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Luta Livre strongly emphasizes ground fighting, submission holds, and control techniques and incorporates strikes. The objective is to win a fight by forcing your opponent to submit, achieving a pin or dominant position, or accumulating more points than your opponent. Some Luta Livre competitions allow winning by knockout or technical knockout (TKO).

What is BJJ?

BJJ is a grappling martial art that concentrates on the ground game, aiming to get your opponent to submit via a joint lock or choke. BJJ is considered one of the most effective martial arts for self-defense. It emphasizes that a smaller, weaker person can successfully defend against a bigger, stronger assailant using technique and leverage. BJJ stresses that anyone can successfully protect themselves using the proper techniques.

BJJ has the most developed method of fighting on your back, a position weaker people will often find themselves when attacked. No matter your size, if you know BJJ, you can take your opponent to the ground and defeat them using holds and submissions. Fighters try to use gravity to their advantage and take away the opponent’s strengths.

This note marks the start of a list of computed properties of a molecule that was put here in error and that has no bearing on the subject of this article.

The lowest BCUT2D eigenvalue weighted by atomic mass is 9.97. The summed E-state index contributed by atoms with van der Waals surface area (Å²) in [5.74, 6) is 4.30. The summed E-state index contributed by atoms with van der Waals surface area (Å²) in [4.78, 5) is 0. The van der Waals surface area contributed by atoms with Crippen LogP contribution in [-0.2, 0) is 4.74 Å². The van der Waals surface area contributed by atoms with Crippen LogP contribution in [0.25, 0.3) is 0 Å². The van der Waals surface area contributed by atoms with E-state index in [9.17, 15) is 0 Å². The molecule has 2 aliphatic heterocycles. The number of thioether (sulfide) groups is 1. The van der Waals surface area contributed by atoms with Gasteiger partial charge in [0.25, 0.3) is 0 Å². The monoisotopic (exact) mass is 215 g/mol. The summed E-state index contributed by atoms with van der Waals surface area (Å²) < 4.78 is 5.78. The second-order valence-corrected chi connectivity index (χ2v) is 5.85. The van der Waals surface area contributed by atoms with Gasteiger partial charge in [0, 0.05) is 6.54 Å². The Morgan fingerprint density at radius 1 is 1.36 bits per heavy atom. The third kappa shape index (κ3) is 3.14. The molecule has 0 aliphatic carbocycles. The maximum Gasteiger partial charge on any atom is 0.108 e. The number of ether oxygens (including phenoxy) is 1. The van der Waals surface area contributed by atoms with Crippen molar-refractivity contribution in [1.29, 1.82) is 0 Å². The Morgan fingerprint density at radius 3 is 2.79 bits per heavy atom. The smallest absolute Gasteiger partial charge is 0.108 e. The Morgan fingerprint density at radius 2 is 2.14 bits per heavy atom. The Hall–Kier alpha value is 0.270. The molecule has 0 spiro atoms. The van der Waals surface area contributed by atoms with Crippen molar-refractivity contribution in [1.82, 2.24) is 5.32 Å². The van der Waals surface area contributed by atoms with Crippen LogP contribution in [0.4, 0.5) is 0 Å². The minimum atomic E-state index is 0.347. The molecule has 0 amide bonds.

Today, Brazilian Jiu-Jitsu is much more popular than Luta Livre, but these two combat sports once had a heated rivalry that spilled into public beaches, gyms, and professional tournaments. BJJ arose in Brazil during the early 20th century, shortly before Luta Livre. Many considered Luta Livre to be grappling art for the poor or those who could not afford a gi. Almost immediately, each side felt their art was better, sparking a fierce rivalry. Throughout the 1900s in Brazil, it became a form of class warfare. Luta Livre was the primary discipline among the lower class, while Brazilian Jiu-Jitsu was taught to the upper class.